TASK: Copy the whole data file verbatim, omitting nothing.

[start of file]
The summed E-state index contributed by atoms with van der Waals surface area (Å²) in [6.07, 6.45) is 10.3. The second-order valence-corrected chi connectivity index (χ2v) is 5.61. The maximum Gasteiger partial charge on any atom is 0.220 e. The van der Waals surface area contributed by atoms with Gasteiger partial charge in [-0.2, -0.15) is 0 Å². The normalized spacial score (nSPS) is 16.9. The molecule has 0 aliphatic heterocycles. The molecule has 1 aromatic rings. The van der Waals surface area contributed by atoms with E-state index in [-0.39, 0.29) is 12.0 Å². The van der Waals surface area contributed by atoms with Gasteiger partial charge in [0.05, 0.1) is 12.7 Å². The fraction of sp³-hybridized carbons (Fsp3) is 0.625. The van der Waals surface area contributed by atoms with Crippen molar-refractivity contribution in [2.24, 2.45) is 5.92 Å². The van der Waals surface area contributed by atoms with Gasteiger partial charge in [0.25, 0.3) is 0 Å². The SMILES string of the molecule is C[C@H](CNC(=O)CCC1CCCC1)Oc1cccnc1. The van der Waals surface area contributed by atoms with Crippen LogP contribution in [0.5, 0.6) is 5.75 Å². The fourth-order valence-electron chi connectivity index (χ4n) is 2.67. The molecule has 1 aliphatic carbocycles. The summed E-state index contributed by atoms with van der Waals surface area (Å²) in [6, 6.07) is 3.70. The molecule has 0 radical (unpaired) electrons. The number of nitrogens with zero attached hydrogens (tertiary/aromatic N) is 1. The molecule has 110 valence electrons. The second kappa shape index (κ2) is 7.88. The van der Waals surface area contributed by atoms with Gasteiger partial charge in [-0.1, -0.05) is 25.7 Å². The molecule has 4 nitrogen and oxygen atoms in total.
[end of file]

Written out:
The summed E-state index contributed by atoms with van der Waals surface area (Å²) in [6.07, 6.45) is 10.3. The second-order valence-corrected chi connectivity index (χ2v) is 5.61. The maximum Gasteiger partial charge on any atom is 0.220 e. The van der Waals surface area contributed by atoms with Gasteiger partial charge in [-0.2, -0.15) is 0 Å². The normalized spacial score (nSPS) is 16.9. The molecule has 0 aliphatic heterocycles. The molecule has 1 aromatic rings. The van der Waals surface area contributed by atoms with E-state index in [-0.39, 0.29) is 12.0 Å². The van der Waals surface area contributed by atoms with Gasteiger partial charge in [0.05, 0.1) is 12.7 Å². The fraction of sp³-hybridized carbons (Fsp3) is 0.625. The van der Waals surface area contributed by atoms with Crippen molar-refractivity contribution in [2.24, 2.45) is 5.92 Å². The van der Waals surface area contributed by atoms with Gasteiger partial charge in [0.25, 0.3) is 0 Å². The SMILES string of the molecule is C[C@H](CNC(=O)CCC1CCCC1)Oc1cccnc1. The van der Waals surface area contributed by atoms with Crippen LogP contribution in [0.5, 0.6) is 5.75 Å². The fourth-order valence-electron chi connectivity index (χ4n) is 2.67. The molecule has 1 aliphatic carbocycles. The summed E-state index contributed by atoms with van der Waals surface area (Å²) in [6, 6.07) is 3.70. The molecule has 0 radical (unpaired) electrons. The number of nitrogens with zero attached hydrogens (tertiary/aromatic N) is 1. The molecule has 110 valence electrons. The second kappa shape index (κ2) is 7.88. The van der Waals surface area contributed by atoms with Gasteiger partial charge in [-0.1, -0.05) is 25.7 Å². The molecule has 4 nitrogen and oxygen atoms in total.